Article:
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Next Time You See A Prairie Dog, Ask About The Wife And Kids

By Leo Banks

July 21, 1997:  CON SLOBODCHIKOFF is a soft-spoken, Berkeley-educated scientist with a shock of silver hair and a stout backbone. He needs the latter to endure the raised eyebrows of colleagues who can't bring themselves to accept the conclusion Slobodchikoff has reached through 10 years of painstaking research--prairie dogs can talk.

Yes, talk. As in tell family and friends of approaching predators, identify the predator, and in the case of humans, describe the clothing and even whether he or she is carrying a gun.

In the world of this animal behaviorist, born to Russian parents, now a professor at Northern Arizona University, prairie dogs are nothing like the rapidly procreating rangeland critters of popular image. He describes them as highly intelligent and capable of conveying complex information through a vocal language more sophisticated than that of any animal ever studied.

For years scientists thought animals could only give calls about their emotions, such as anger or fear. But Slobodchikoff says the more he analyzed the communication of prairie dogs, the more complicated the story got. "The Rosetta Stone of this is the prairie dog's alarm call," he says.

Slobodchikoff gathers data by sitting inside a tower on the edge of a prairie dog colony in the pine forests outside Flagstaff. The wood-frame structure is covered in burlap for concealment. Inside, he operates a directional microphone, tape recorder and video camera.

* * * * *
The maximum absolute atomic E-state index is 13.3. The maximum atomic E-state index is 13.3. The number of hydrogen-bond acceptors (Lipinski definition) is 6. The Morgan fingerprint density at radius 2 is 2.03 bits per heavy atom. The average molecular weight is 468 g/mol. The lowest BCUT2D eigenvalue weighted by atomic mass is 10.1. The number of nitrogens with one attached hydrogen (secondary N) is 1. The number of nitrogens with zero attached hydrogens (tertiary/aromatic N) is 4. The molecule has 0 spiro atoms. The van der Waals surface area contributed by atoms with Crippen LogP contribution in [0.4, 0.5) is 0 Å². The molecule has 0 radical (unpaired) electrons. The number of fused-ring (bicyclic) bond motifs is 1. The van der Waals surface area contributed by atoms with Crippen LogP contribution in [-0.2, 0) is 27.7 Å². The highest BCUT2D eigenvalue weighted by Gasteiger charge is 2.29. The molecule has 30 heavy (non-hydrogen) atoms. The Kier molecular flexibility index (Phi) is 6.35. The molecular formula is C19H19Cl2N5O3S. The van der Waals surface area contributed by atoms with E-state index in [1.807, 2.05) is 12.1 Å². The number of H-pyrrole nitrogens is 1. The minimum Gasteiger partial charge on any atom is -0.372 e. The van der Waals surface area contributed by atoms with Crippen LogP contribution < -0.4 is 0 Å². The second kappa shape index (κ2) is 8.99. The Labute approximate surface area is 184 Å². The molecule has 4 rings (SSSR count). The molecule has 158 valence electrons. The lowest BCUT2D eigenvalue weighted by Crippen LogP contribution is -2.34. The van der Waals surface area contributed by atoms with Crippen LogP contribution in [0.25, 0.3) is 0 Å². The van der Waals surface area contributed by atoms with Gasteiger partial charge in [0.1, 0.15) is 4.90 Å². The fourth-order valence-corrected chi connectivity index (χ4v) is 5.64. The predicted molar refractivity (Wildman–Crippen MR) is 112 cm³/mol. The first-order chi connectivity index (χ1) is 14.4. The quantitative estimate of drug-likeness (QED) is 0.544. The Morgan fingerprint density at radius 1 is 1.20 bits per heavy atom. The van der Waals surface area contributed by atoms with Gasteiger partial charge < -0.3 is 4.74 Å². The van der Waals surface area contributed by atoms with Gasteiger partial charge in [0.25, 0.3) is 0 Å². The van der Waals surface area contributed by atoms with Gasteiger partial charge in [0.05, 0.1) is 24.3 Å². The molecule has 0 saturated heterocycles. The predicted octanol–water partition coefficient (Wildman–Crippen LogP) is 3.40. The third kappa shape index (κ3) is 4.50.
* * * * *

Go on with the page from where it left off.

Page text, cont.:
When a predator approaches, prairie dogs make a sound like a bird chirping, and Slobodchikoff records it. Back in the lab, he runs the tape through a computer program that digitizes it, and breaks it down into frequency and time. Changes in frequency and time are measured, and this data re-entered into the computer and analyzed to see if differences exist between predators.

They do. The alarm call for an approaching hawk, for instance, is different from that of a coyote, which is different from that of human.

In one experiment, Slobodchikoff had a gun-toting hunter appear in a prairie dog colony. The call the dogs gave for that person was distinct from the call they gave for another who appeared without a gun. For the next two months, the first hunter returned periodically, but without a gun. The prairie dogs remembered him as a potential threat and always gave the same call as when he had gun.

The only animal with comparable language ability is the vervet monkey of Kenya. It has calls for three predators, eagle, leopard and snake. Slobodchikoff's research has identified prairie dog calls for four predators--human, hawk, coyote and domestic dog. Badgers also prey on prairie dogs, but he has been unable to distinguish an alarm call for badgers.

Counting its predator words, and numerous adjectives to modify them by color, shape, size and more, Slobodchikoff places the numbers of words prairie dogs can speak in the hundreds.

They also have a kind of grammar--they can speed up or slow down their talking depending on whether the predator is running or walking through their colony. Slobodchikoff calls it a grammar because it follows the basic rules of how you combine sounds, the same way humans do.